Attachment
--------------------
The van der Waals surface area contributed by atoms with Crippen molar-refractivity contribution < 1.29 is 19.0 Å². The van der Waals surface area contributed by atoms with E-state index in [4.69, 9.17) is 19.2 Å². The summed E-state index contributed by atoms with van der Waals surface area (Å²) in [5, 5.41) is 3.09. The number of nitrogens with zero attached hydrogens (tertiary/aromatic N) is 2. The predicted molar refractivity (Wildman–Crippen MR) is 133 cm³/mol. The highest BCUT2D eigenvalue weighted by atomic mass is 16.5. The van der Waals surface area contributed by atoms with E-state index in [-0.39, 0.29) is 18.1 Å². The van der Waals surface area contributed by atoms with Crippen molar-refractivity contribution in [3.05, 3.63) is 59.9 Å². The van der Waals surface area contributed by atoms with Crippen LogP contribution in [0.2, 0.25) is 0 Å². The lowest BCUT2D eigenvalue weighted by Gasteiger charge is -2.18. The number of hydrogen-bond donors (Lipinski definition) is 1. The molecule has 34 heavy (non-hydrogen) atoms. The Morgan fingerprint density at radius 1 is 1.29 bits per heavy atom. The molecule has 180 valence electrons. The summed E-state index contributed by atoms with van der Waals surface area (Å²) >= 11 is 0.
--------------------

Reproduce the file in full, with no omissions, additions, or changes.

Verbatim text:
The van der Waals surface area contributed by atoms with Crippen molar-refractivity contribution < 1.29 is 19.0 Å². The van der Waals surface area contributed by atoms with E-state index in [4.69, 9.17) is 19.2 Å². The summed E-state index contributed by atoms with van der Waals surface area (Å²) in [5, 5.41) is 3.09. The number of nitrogens with zero attached hydrogens (tertiary/aromatic N) is 2. The predicted molar refractivity (Wildman–Crippen MR) is 133 cm³/mol. The highest BCUT2D eigenvalue weighted by atomic mass is 16.5. The van der Waals surface area contributed by atoms with E-state index in [-0.39, 0.29) is 18.1 Å². The van der Waals surface area contributed by atoms with Crippen molar-refractivity contribution in [3.05, 3.63) is 59.9 Å². The van der Waals surface area contributed by atoms with Crippen LogP contribution in [0.2, 0.25) is 0 Å². The lowest BCUT2D eigenvalue weighted by Gasteiger charge is -2.18. The number of hydrogen-bond donors (Lipinski definition) is 1. The molecule has 34 heavy (non-hydrogen) atoms. The Morgan fingerprint density at radius 1 is 1.29 bits per heavy atom. The molecule has 180 valence electrons. The summed E-state index contributed by atoms with van der Waals surface area (Å²) >= 11 is 0.